Cultural Cringe and ‘The Lost City of Melbourne’

A new documentary goes some way to explaining why the city looks the way it does.

By guest author Natasha Frost from the New York Times.

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Visitors to New York often remark that it feels like stepping into a film set. To walk through Central Park is to trace the footsteps of Harry and Sally, Spider-Man or various Muppets. Momentary glimpses of the Chrysler Building or the New York Public Library work almost as an establishing shot: This is New York City, baby.

Melbourne has little such on-screen cachet. Its skyline barely sticks in the memory. Instead, those architectural aspects that linger are on a far smaller scale: the lacy ironwork that fringes cottages and terraced houses; the unusually broad streets of the central city; the independent cinemas spread across town — the Astor, the Palace, the Sun Theatre — with their grand facades and gently creaking seats.

And while people in New York celebrate its cycles of boom and bust, ask Melburnians about their city’s recent history and many draw a blank. It barely features in school curriculums, which take a broader approach. Even at the municipal museum, the wing dedicated to the city’s history dwells on its colonial roots, before galloping through the last century.

A new documentary, “The Lost City of Melbourne,” goes some way to explaining why the city looks the way it does. In less than 90 minutes, the movie retraces Melbourne’s architectural history, eulogizing some of the magnificent 19th-century buildings felled in the name of glass-fronted progress in the 1950s, 1960s and early 1970s.

The film premiered earlier this year at Melbourne’s International Film Festival. Since then, screenings at independent cinemas across the city have regularly sold out, as Melburnians rush to learn more about the place they call home.

Gus Berger, the movie’s director and an independent cinema owner in Thornbury, started the self-funded project in lockdown. “It was really like exploring another city,” he told me recently. “Even though I know Melbourne so well and I’ve lived here all my life, it was just like exploring a sort of secret city, if you like — a city that I wasn’t familiar with.”

While the movie seeks to celebrate what Melbourne still has, it also mourns the “cultural cringe” — a famous phrase coined by the Australian critic A. A. Phillips in 1950 — that led developers and planners to raze some of the city’s most splendid Victorian buildings.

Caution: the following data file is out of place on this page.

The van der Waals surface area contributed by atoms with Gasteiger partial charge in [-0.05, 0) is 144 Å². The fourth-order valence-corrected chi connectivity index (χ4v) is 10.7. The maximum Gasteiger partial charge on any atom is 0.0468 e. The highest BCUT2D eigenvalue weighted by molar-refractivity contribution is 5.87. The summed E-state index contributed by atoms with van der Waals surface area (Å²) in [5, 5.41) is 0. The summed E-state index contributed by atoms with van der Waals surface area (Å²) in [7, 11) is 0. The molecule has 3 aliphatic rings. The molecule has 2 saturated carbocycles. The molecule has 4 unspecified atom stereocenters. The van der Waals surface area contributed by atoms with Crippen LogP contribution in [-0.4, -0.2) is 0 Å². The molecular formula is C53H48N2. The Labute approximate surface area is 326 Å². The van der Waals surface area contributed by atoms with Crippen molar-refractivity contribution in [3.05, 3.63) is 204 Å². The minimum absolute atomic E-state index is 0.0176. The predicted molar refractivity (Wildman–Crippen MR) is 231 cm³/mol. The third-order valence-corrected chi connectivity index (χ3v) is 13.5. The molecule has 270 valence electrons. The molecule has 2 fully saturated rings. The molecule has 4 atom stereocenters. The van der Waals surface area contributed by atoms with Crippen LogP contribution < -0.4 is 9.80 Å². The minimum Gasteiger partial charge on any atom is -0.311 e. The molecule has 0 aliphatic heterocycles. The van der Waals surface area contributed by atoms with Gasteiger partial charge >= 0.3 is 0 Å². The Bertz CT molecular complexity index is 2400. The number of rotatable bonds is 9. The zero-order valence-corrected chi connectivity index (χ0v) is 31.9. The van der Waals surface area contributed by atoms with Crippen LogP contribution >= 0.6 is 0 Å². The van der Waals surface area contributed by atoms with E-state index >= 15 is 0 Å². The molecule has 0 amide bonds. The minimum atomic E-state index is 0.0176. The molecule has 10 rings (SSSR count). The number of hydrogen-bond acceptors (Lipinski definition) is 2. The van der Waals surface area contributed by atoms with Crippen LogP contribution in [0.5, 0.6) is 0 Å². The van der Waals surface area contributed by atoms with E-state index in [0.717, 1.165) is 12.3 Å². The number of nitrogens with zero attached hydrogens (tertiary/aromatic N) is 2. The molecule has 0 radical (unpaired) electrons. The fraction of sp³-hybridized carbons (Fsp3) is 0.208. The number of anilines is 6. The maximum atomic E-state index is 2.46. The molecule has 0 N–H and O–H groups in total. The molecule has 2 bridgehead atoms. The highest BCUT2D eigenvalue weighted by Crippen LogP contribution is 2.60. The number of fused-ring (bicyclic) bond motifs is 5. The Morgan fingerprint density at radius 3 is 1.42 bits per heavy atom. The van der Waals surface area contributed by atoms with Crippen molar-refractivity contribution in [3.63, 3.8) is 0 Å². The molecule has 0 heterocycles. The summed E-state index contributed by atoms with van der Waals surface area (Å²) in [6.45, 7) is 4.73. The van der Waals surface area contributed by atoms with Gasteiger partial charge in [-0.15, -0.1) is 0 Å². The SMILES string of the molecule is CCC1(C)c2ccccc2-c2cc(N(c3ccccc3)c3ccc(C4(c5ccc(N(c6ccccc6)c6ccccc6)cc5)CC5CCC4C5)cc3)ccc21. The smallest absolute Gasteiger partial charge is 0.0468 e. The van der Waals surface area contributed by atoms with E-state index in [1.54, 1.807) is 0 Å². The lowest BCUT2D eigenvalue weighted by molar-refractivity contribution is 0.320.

“We decided we were too old-fashioned and too Victorian for the world’s gaze, as we approached the Olympic Games and the queen’s visit,” said Mr. Berger, referring to events that took place in 1956 and 1954. “Everyone seemed to be moving forward and modernising, and I think that Melburnians just felt that they weren’t, and they didn’t want to be left behind.”

Watching the movie, I was reminded of “Hovering,” a recent novel by the Australian writer Rhett Davis about the city of Fraser, a Melbourne analog. A character describes her onetime desperation to flee this “proverbial outpost”: “It was nothing, this city. It was no New York, or London, or Hong Kong, or Rome. No child wondered where it was in the world, imagined what it would be like to go there.”

Do Melburnians still feel like this? Mostly not, but maybe a little. “Cultural cringe” is not so overbearing, at least, that a wrecking ball threatens the city’s most iconic sites — but it also explains why Mr. Berger and his audiences have had to go to such lengths to learn about what came before.

And though viewers, by and large, have loved the film, the anxiety at its centre — is Melbourne enough for the world? — filters through to its reception. “I am not sure how this documentary would resonate with non-Melburnians,” one reviewer frets. Another questions whether the film will have “problems reaching an audience that isn’t invested in the city.”

The residents of 1880s Melbourne would have had no such qualms. A London journalist, visiting in 1885, called it “Marvelous Melbourne,” writing: “The whole city, in short, teems with wealth, even as it does with humanity.” It was rich and beautiful, and migrants were drawn by the promise of a land boom, which led to land in some parts of the city being as valuable as that of London. Over the course of the decade, the population almost doubled, from 280000 people in 1880 to 490000 in 1890.

“The Lost City of Melbourne” goes some way to recapturing that civic pride. It is spellbinding, heartfelt and deeply, proudly local, but it also makes a compelling case that the world’s eyes ought to be trained on this pearl of a town, as it was and as it is.